Decriminalization offers an ethical counterbalance to address sexual misconduct in psychedelic therapy Sexual violence is already notoriously under-reported, and barriers— including distrust in police—are amplified when victims are also members of a criminalized subculture and were under the influence of illegal drugs when the violence occurred.

For the last five years I’ve been on hiatus from the psychedelic community, following my own experience of sexual victimization and the poor community response. I’ve gone on to complete a PhD focused on social responses to sexual violence. I also conduct best practice research on institutional responses, develop curriculums, write and consult on policies and procedures, and teach on sexual violence. All the while, I’ve kept one eye on the psychedelic movement, silently hoping to see the field advance while generally supporting mainstreaming and medicalization. The Kool-Aid I’d imbibed a decade earlier was still in my system, I guess. I thought making psychedelics available medically could make a positive difference in people’s lives.

In the last year my outlook has changed. I have been forced to grapple with the extent to which sexual violence is endemic to psychedelic therapy.

Abuses of power, especially those of a sexual nature, are especially pernicious and harmful in the context of psychedelic therapy for several reasons. First, there is the vulnerability of the population seeking this novel treatment. To be eligible for MDMA clinical trials, for example, one must demonstrate treatment resistant PTSD. This criteria is an important part of obtaining ethics approval for a novel treatment. By definition, these patients have tried multiple treatment options, to little or no avail. They are suffering, and obtaining effective relief may be a matter of life and death. This amplifies the power disparity between patients and clinicians in profound ways: a psychedelic clinician and the drug experience they offer may be a patient’s last hope.

Then there’s the matter of who actually wants to be a psychedelic therapist or play shaman, especially in the underground. It was clear to me, even ten years ago, that psychedelic spaces are home to many people interested in laying claim to spiritual power and authority, and preying on vulnerable people. There are numerous documented cases of people out to satisfy their own desires at the expense of those they claim to serve, and even more allegations and accusations floating around psychedelic communities, communicated in whispers and warnings.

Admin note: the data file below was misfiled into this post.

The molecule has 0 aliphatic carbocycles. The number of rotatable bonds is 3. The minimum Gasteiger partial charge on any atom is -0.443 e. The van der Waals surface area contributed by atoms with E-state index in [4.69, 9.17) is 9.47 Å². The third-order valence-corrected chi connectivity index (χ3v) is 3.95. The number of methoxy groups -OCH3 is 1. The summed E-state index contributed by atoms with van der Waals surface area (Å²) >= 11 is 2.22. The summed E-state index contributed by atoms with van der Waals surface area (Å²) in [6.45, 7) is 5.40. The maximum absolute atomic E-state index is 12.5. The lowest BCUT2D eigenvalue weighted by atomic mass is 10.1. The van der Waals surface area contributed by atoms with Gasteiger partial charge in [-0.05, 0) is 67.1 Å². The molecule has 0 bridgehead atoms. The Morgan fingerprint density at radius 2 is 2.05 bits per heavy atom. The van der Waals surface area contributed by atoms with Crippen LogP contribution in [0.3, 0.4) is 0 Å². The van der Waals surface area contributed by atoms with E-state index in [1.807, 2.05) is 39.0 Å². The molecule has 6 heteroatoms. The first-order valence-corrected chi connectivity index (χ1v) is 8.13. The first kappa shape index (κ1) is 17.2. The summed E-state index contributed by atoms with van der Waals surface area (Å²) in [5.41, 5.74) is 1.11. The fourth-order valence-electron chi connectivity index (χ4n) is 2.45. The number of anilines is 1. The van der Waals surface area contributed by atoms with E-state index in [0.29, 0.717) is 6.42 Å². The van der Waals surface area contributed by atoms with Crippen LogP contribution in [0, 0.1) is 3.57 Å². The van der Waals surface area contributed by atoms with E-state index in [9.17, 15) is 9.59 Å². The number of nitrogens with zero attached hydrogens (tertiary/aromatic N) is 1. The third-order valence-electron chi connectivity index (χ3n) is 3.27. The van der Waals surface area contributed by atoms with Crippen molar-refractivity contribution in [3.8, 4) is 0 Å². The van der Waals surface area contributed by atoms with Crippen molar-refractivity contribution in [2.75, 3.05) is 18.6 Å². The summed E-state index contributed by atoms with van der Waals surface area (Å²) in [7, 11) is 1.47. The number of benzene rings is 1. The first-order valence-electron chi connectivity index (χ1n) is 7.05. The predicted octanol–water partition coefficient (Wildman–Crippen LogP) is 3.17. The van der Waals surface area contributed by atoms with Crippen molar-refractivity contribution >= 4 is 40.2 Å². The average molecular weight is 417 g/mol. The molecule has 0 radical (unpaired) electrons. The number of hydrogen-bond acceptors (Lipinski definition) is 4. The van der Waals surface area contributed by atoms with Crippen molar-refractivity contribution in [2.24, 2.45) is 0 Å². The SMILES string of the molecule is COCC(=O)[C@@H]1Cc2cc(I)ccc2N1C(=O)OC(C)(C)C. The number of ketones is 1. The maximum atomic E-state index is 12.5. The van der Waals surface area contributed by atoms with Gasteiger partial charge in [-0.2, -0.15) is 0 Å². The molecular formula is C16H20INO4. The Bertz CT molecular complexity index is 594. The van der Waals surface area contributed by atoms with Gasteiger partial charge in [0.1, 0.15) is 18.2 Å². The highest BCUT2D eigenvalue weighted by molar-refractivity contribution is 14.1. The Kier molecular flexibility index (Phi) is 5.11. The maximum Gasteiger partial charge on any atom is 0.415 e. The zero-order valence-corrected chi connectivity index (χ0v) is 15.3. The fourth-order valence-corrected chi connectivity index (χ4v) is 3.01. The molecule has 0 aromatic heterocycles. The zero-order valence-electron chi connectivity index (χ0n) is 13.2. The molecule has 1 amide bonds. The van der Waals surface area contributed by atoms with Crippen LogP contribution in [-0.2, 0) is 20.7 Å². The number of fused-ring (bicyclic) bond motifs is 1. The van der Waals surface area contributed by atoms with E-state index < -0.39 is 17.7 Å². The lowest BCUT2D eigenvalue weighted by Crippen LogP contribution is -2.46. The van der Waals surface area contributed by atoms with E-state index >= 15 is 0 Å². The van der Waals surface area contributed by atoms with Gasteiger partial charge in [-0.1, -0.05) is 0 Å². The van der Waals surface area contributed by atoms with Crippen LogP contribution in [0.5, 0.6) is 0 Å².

Underground practitioners are an unregulated group of renegades, with minimal oversight and varying degrees of experience, training, and credentials. In some cases, they administer high doses of psychedelics to clients who are trying to heal deep psychological wounds. Sure, there are some good and ethical practitioners, but I have met over two hundred psychedelic therapists to whom I cannot comfortably and confidently refer people seeking treatment. The good ones, often, are the hardest to find.

We must think critically about how to reduce the power of practitioners to do harm and distribute power among people seeking psychedelic experiences, whether therapeutically motivated or not.

Decriminalization of psychedelic drugs would help address the problem of sexual misconduct by distributing access to these substances.

It could mitigate the problem by democratizing access, and allowing for greater choice of when, where, and with whom to take psychedelics. It could limit some aspects of the power held by psychedelic therapists by undermining their position as gatekeepers of psychedelic experiences. It could also reduce medical profiteering by providing alternatives to medicalized use, which may protect against corporate monopolies on access to psychedelic experiences.